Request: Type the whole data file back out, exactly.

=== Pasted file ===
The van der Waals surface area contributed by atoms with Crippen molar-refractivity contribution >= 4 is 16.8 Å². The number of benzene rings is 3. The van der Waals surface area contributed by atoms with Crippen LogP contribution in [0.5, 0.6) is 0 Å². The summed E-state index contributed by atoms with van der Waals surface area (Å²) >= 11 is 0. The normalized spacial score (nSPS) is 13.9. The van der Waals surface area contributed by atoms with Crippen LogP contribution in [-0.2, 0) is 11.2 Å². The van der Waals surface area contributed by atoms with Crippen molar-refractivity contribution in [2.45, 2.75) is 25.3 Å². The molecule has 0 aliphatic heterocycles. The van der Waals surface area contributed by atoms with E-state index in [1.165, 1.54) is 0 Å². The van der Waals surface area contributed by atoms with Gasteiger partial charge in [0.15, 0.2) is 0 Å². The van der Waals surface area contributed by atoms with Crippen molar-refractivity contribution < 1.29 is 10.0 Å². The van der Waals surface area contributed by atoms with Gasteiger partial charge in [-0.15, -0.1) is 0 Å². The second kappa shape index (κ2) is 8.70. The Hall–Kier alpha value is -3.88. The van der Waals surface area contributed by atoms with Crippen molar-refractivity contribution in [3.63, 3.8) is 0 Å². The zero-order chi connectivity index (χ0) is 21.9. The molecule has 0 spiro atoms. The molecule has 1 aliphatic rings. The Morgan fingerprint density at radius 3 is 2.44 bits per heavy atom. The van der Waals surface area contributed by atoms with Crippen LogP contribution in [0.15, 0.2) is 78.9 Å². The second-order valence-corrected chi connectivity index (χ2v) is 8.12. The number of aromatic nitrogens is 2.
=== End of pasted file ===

The van der Waals surface area contributed by atoms with Crippen molar-refractivity contribution >= 4 is 16.8 Å². The number of benzene rings is 3. The van der Waals surface area contributed by atoms with Crippen LogP contribution in [0.5, 0.6) is 0 Å². The summed E-state index contributed by atoms with van der Waals surface area (Å²) >= 11 is 0. The normalized spacial score (nSPS) is 13.9. The van der Waals surface area contributed by atoms with Crippen LogP contribution in [-0.2, 0) is 11.2 Å². The van der Waals surface area contributed by atoms with Crippen molar-refractivity contribution in [2.45, 2.75) is 25.3 Å². The molecule has 0 aliphatic heterocycles. The van der Waals surface area contributed by atoms with E-state index in [1.165, 1.54) is 0 Å². The van der Waals surface area contributed by atoms with Gasteiger partial charge in [0.15, 0.2) is 0 Å². The van der Waals surface area contributed by atoms with Crippen molar-refractivity contribution < 1.29 is 10.0 Å². The van der Waals surface area contributed by atoms with Gasteiger partial charge in [-0.15, -0.1) is 0 Å². The second kappa shape index (κ2) is 8.70. The Hall–Kier alpha value is -3.88. The van der Waals surface area contributed by atoms with Crippen molar-refractivity contribution in [3.63, 3.8) is 0 Å². The zero-order chi connectivity index (χ0) is 21.9. The molecule has 0 spiro atoms. The molecule has 1 aliphatic rings. The Morgan fingerprint density at radius 3 is 2.44 bits per heavy atom. The van der Waals surface area contributed by atoms with Crippen LogP contribution in [0.15, 0.2) is 78.9 Å². The second-order valence-corrected chi connectivity index (χ2v) is 8.12. The number of aromatic nitrogens is 2.